36% of Americans believe in UFOs, that is, though most Unidentified Aerial Phenomena are actually explained as such mundane things as misidentified meteorological phenomena, astronomical phenomena, aircraft, and so on, there's ~ 5% that are as yet unexplained and that these unexplained UFOs are machines from somewhere other than Earth.
Have you ever observed a UFO that has never been sufficiently explained? Do you believe that some unexplained UFOs are machines from somewhere other than Earth? If so, why (what are your reasons or arguments for believing so)? What evidence is there to support your belief?
Maybe global warming will be a motivator for many of us to jump ship(earth)?
I just wish the 'get out and push' would help....LOL
I also didn't get into gamma ray radiation which is virtually impossible to defend against in any practical way.
At least their food will never spoil.
Neither will their corpses. LOL
Visit Roswell New Mexico some day for a laugh. I'm willing to bet the majority of that 36% live in that town, LOL... They have all the "evidence" you need to become a believer. It will having you rolling on the floor laughing with tears coming out of your eyes. And yes, the people TRULY do believe that UFO's exist so be careful how you laugh with ridiculity.
No. Nope. Nada.
I still haven't read anything that trumps the technological advance that happened during my grandmother's lifetime, when transportation leaped from horse and buggy to space travel.
Mapping the human genome in biology is/was a quantum leap.
That it may be, but it's not of much interest to the average person yet because it's just something we know, it's not something that's become part of our everyday lives outside academia. I still think my grandmother's generation experienced the greatest technological changes in their lifetime. Horse-drawn transportation to a man on the moon is hard to beat. She also saw her world go from lantern light and gaslight to nationwide electrification, with all of the changes that brought with it. When she was a child, there wasn't even radio. A handwritten letter would take weeks to go from coast to coast. When she died, with airmail, a letter could go coast to coast in a day and through the miracle of the telegram, information could go almost anywhere in the civilized world almost instantaneously.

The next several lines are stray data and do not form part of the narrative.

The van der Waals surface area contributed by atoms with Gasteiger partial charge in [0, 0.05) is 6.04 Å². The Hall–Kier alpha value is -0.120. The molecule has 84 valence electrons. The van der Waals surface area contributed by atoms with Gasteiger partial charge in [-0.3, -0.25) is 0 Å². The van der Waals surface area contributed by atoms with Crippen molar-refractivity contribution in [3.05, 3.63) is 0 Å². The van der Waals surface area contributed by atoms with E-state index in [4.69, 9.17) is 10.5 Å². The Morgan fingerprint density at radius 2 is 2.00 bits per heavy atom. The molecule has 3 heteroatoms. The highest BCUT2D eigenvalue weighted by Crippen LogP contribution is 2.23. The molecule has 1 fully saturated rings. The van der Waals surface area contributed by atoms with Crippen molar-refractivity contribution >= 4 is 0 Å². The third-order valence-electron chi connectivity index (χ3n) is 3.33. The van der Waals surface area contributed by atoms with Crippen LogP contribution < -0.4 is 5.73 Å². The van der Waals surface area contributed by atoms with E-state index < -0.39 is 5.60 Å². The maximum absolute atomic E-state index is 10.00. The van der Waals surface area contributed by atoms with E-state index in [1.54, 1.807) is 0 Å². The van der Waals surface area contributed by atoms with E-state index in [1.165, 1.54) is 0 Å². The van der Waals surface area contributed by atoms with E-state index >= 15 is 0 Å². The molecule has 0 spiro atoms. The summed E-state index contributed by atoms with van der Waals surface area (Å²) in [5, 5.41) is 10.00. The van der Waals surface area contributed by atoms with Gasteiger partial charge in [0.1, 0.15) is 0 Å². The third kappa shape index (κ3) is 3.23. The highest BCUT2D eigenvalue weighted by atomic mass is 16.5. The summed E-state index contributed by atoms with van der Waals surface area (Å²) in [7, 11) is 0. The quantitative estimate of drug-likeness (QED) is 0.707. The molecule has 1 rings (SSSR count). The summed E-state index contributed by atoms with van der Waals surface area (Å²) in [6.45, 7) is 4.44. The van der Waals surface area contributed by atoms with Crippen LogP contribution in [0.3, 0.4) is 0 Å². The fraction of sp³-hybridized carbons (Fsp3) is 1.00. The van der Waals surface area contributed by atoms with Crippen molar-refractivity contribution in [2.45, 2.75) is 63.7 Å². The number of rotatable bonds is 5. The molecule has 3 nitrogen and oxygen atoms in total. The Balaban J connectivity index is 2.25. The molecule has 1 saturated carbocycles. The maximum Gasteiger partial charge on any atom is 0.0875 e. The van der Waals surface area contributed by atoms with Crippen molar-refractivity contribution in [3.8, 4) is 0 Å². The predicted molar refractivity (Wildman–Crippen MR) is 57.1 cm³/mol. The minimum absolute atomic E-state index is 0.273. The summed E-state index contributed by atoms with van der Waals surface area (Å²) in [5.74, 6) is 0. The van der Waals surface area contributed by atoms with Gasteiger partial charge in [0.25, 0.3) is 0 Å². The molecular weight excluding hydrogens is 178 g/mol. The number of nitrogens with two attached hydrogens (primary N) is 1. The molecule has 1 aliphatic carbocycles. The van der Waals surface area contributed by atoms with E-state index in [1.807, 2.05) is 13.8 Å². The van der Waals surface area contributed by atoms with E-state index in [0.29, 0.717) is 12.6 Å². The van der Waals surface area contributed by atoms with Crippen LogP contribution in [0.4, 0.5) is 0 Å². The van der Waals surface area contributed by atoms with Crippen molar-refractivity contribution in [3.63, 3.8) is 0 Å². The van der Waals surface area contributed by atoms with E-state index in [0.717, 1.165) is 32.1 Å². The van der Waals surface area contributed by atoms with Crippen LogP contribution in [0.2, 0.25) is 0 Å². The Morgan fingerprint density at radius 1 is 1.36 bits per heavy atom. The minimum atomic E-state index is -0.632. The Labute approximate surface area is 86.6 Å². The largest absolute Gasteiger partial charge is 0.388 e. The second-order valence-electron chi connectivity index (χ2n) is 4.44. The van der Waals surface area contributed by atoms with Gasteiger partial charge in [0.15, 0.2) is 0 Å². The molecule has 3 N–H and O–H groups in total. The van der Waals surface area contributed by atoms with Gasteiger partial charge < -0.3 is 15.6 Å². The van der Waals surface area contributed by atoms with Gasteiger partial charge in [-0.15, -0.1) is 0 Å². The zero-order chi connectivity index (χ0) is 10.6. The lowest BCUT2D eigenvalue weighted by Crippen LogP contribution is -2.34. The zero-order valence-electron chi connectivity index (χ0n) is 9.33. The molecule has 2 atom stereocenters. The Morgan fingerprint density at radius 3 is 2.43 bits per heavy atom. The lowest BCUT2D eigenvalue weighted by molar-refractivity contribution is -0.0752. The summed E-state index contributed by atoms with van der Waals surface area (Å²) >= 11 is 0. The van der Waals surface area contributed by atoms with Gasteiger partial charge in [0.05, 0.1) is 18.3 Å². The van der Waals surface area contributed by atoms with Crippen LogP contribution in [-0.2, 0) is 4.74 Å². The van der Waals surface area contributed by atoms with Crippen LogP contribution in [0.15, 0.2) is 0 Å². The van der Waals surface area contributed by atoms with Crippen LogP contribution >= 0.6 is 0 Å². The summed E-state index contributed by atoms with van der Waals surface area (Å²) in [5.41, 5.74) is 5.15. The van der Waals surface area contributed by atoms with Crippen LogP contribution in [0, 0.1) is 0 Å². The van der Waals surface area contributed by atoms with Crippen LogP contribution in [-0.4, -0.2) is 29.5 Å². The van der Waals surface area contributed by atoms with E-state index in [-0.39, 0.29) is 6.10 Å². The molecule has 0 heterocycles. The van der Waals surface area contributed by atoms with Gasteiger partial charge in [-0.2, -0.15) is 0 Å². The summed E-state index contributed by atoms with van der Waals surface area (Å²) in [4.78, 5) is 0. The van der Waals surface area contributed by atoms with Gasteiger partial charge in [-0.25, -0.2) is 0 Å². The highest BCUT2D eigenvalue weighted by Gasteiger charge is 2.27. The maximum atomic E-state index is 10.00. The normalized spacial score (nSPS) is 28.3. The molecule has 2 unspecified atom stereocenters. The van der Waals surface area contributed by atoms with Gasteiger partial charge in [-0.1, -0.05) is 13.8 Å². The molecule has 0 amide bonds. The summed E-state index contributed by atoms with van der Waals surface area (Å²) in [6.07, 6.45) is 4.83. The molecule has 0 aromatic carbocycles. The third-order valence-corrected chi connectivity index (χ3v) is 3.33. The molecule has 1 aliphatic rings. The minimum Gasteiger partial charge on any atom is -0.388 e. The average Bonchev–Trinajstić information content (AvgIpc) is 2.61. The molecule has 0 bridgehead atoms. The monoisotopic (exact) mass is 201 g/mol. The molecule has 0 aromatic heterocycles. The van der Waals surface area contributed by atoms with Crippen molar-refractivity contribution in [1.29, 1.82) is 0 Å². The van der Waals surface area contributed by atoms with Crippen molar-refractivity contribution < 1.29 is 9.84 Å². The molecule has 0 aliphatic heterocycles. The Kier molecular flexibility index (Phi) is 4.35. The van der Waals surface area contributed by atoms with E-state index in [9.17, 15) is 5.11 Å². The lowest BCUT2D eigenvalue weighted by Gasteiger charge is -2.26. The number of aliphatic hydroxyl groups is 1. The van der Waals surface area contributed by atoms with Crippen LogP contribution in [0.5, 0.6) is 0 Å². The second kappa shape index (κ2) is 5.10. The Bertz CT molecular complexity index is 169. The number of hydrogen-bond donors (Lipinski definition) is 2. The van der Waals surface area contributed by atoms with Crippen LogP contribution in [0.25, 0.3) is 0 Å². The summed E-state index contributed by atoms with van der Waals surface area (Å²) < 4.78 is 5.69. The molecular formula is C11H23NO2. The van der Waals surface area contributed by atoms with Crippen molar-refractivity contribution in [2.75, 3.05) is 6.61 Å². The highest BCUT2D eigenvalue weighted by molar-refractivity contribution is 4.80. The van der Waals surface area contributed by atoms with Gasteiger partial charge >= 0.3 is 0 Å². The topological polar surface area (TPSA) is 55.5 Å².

Not to be too critical but it is unlikely that a satisfactory example can be provided to your question since the parameters of what would be needed to provide that answer are unclear.
For example: "greatest technological changes" means what?
By what measure? Starting from what basis? Who decides?
You said a couple of things above that seem to me to be contradictory;
"part of our everyday lives"
"greatest technological changes in their lifetime"
you give as an example the changes in transportation ie. buggy to space craft.
So I feel compelled to consider how much of that "technological change" your grandmother experienced as a "part of her everyday life".
Am I correct that she was not an astronaut and had no direct experience with space flight?
I would venture to say that the biggest effect on most of her generation in their "everyday life" was going from buggy to automobile, correct? For some maybe from flying in a prop driven plane to flying in a jet propelled plane.
These are indeed big changes but are they the "greatest technological changes" every to occur in "any" generation?
In my generation and yours we have seen in communication far greater technological advancements by orders of magnitude over what her generation experienced in transportation.
So without objective conditions/requirements to measure and test I see no way anyone can provide you with a satisfactory example that would sway you from your position.